It is likely the overpressure wave injured Ukrainian soldiers in the tree line, particularly risking harm to their ears or lungs. However, the trench likely spared some or all of the defenders from fatal injury. Hugo Kaaman, an expert on vehicle-based explosive devices, noted in a social media post “…while visible shockwaves make the detonations appear more powerful—they are simply visible ‘shock collars’ that are accentuated by foggy/humid weather.”

It undoubtedly would have been a very different story had the tank made it all the way to the tree line. Ukraine’s defenses around Marinka were at most disrupted, but ultimately left unbreeched by the attack.

Early history of tracked kamikaze robots

The offensive use of a vehicle-based improvised explosive devices, or VBIEDs, evokes the tactics extensively used by ISIS during its blood-soaked heyday in Iraq and Syria. Also, ISIS appreciated that armored vehicles were more likely to survive defensive fire to reach their targets. However, even the most heavily armored tanks are susceptible to immobilization by mines.

Despite the parallel, the Russian kamikaze tank was crewless—a notable distinction from ISIS’s fanatical methods. The operational use of ground-based kamikaze drones dates back to World War I, starting with the French Schneider Crocodile land torpedo, guided by cable while lugging 84 pounds of explosives. There was also the non-steering Aubriot-Gabet electric torpedo, which used a cable instead for electrical propulsion. 

Both were supposed to roll up to enemy fortifications and barbed wire barrages and blow themselves up. Combat tested in 1915-1916 with mixed results, they were ultimately passed over in favor of manned tanks.

In World War II, Germany employed the SdKfz. 303 Goliath tracked mines. These ‘beetle tanks’ lugged either 130 or 220-pounds of explosives and could be manually steered by joystick and detonated by the operators via a 650-meter-long cable. The 7,564 Goliaths were used by German combat engineering units in battles including those at Kursk, Anzio, Normandy,  and the Warsaw uprising. Most failed to reach their target, as they had only 5 millimeters of armor and were slow at 3-4 miles per hour. Late in the war, Germany also deployed 50 heavier SdKfz. 304 ‘Springers’, a kamikaze variant of the Kettenkrad half-track lugging 730 pounds of explosives.

T-64 Tank. Image credit: Creative Commons. T-64 Tank. Image Creative Commons. T-64. Image Credit: Creative Commons.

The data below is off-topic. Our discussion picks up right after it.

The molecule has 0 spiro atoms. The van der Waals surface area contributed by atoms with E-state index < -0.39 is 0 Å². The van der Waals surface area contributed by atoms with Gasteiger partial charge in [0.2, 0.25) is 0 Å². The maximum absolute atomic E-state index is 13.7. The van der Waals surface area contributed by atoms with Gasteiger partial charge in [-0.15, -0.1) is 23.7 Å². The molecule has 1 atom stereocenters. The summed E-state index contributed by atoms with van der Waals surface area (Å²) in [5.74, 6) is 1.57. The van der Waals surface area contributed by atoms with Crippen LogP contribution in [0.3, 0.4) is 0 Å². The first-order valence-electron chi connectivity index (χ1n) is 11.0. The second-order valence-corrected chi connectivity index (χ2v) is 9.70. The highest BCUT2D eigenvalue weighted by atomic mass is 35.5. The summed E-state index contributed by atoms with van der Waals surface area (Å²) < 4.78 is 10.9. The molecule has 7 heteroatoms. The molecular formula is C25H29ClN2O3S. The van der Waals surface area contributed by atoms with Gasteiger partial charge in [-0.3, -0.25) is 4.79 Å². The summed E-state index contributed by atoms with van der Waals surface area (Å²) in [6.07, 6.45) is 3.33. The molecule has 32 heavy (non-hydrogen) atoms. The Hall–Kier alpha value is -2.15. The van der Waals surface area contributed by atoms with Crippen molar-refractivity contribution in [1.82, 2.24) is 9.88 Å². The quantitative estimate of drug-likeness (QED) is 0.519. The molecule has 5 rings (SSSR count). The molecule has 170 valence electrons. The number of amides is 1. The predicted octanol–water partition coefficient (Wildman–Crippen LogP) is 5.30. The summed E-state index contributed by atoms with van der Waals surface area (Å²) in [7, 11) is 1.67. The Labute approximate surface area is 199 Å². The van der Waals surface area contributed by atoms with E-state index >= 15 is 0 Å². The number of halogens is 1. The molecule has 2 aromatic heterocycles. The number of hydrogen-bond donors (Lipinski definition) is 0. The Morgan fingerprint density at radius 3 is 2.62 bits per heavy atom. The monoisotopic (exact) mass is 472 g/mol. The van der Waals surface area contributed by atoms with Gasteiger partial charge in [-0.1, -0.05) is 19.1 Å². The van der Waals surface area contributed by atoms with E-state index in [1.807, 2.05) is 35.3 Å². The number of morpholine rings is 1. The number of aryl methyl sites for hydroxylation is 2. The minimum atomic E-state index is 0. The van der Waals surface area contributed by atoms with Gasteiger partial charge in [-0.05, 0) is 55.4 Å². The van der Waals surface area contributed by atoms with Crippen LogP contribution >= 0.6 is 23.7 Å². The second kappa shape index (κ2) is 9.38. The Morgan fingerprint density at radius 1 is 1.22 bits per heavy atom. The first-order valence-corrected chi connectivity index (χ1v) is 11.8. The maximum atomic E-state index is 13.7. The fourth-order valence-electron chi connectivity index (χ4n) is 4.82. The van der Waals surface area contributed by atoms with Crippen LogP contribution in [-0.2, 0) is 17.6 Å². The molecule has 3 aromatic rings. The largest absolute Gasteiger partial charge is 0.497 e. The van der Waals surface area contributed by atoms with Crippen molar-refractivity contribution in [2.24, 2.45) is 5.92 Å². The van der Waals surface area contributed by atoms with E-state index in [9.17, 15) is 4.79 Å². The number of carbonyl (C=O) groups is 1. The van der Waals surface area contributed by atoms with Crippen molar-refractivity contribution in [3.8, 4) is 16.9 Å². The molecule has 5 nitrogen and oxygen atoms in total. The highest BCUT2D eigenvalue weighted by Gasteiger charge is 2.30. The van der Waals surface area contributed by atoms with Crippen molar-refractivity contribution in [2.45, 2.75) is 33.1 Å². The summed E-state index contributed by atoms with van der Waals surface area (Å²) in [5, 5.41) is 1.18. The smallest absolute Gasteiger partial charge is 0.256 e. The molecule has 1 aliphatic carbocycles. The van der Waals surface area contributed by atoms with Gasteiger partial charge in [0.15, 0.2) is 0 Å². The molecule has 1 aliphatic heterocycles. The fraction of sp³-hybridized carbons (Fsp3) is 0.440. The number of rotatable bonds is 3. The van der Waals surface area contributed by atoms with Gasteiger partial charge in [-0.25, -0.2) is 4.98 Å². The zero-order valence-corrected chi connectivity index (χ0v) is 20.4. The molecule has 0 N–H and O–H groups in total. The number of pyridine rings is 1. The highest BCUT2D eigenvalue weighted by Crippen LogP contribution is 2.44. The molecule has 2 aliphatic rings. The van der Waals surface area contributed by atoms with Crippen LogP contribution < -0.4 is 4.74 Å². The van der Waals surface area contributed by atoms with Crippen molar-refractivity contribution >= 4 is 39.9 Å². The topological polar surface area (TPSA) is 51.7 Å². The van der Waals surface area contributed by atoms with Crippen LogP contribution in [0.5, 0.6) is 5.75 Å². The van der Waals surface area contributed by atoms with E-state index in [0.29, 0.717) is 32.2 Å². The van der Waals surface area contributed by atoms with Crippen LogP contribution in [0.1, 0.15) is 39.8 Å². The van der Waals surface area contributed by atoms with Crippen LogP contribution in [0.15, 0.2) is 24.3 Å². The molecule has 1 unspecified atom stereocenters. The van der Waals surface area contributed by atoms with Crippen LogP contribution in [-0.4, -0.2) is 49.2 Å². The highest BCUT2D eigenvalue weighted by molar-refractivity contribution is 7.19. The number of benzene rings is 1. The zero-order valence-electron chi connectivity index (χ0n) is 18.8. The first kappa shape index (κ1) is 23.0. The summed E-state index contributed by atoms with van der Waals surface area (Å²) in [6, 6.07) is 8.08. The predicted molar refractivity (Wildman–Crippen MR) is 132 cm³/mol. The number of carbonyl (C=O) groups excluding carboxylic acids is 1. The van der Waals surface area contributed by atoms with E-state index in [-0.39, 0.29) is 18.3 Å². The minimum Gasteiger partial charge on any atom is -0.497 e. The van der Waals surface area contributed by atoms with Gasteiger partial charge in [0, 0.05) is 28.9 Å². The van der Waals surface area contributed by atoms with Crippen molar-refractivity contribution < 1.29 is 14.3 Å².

In the same conflict, the Soviet Union started the war using radio-controlled ‘teletanks’ based on the T-26 tank and T-27 tankettes. In addition to the standard T-26 flamethrower-armed teletank which saw combat use against Finnish bunkers, there was a Podryvnik (‘blaster’) teletank intended to deposit up to 1,500 pounds of explosives next to enemy positions before rolling safely away. Later during the Battle of Sevastopol in Crimea, Soviet engineer Aleksandr Kantsev launched six explosive-laden TT-27 teletanks toward German positions trailing control wires three miles long. Two of them made it to target.

Thus the Marinka attack is not the first time Moscow’s forces have employed robotic kamikaze tank—nor the first time they’ve come a bit short. The Russian social media post concludes “Experiments with the creation of kamikaze drones continue.”

Sébastien Roblin has written on the technical, historical and political aspects of international security and conflict for publications including 19FortyFive, Popular Mechanics, The National, Inside Unmanned Systems and War is Boring.  He holds a Master’s degree from Georgetown University and served with the Peace Corps in China.  You can follow his articles on Twitter.

This piece has been updated since publication. 

Written By

Sebastien Roblin writes on the technical, historical, and political aspects of international security and conflict for publications including the 19FortyFive, The National Interest, NBC News,, and War is Boring. He holds a Master’s degree from Georgetown University and served with the Peace Corps in China.